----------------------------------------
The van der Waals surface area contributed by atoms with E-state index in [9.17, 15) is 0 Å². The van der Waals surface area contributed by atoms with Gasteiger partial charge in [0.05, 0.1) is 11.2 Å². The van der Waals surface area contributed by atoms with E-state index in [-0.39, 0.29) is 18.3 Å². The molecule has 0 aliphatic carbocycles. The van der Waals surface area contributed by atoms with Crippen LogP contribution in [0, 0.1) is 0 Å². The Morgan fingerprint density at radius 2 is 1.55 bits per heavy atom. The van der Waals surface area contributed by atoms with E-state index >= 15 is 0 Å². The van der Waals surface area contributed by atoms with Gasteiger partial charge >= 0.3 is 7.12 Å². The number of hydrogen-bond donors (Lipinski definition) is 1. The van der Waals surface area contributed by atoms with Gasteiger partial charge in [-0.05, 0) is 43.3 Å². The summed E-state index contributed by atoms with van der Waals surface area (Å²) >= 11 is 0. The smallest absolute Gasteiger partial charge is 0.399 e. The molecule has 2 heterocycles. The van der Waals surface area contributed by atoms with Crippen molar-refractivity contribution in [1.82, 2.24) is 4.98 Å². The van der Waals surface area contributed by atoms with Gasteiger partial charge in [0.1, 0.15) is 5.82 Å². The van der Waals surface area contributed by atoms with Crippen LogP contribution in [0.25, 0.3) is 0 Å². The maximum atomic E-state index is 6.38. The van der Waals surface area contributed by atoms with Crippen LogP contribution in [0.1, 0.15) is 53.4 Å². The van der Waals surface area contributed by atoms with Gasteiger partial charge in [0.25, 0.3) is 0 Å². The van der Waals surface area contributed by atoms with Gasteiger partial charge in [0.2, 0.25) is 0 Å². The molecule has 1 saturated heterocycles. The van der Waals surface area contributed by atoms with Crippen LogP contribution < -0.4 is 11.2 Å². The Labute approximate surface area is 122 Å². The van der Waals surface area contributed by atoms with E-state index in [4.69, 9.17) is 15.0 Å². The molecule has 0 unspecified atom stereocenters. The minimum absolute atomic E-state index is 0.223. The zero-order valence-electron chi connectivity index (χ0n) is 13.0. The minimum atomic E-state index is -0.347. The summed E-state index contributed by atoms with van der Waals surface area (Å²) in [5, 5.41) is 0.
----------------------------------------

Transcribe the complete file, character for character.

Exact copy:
The van der Waals surface area contributed by atoms with E-state index in [9.17, 15) is 0 Å². The van der Waals surface area contributed by atoms with Gasteiger partial charge in [0.05, 0.1) is 11.2 Å². The van der Waals surface area contributed by atoms with E-state index in [-0.39, 0.29) is 18.3 Å². The molecule has 0 aliphatic carbocycles. The van der Waals surface area contributed by atoms with Crippen LogP contribution in [0, 0.1) is 0 Å². The Morgan fingerprint density at radius 2 is 1.55 bits per heavy atom. The van der Waals surface area contributed by atoms with E-state index >= 15 is 0 Å². The van der Waals surface area contributed by atoms with Gasteiger partial charge >= 0.3 is 7.12 Å². The number of hydrogen-bond donors (Lipinski definition) is 1. The van der Waals surface area contributed by atoms with Gasteiger partial charge in [-0.05, 0) is 43.3 Å². The summed E-state index contributed by atoms with van der Waals surface area (Å²) >= 11 is 0. The smallest absolute Gasteiger partial charge is 0.399 e. The molecule has 2 heterocycles. The van der Waals surface area contributed by atoms with Crippen molar-refractivity contribution in [1.82, 2.24) is 4.98 Å². The van der Waals surface area contributed by atoms with Gasteiger partial charge in [0.1, 0.15) is 5.82 Å². The van der Waals surface area contributed by atoms with Crippen LogP contribution in [0.25, 0.3) is 0 Å². The maximum atomic E-state index is 6.38. The van der Waals surface area contributed by atoms with Crippen LogP contribution in [0.1, 0.15) is 53.4 Å². The van der Waals surface area contributed by atoms with Gasteiger partial charge in [0.25, 0.3) is 0 Å². The van der Waals surface area contributed by atoms with Gasteiger partial charge in [0.2, 0.25) is 0 Å². The molecule has 1 saturated heterocycles. The van der Waals surface area contributed by atoms with Crippen LogP contribution < -0.4 is 11.2 Å². The Labute approximate surface area is 122 Å². The van der Waals surface area contributed by atoms with E-state index in [4.69, 9.17) is 15.0 Å². The molecule has 0 unspecified atom stereocenters. The minimum absolute atomic E-state index is 0.223. The zero-order valence-electron chi connectivity index (χ0n) is 13.0. The minimum atomic E-state index is -0.347. The summed E-state index contributed by atoms with van der Waals surface area (Å²) in [5, 5.41) is 0.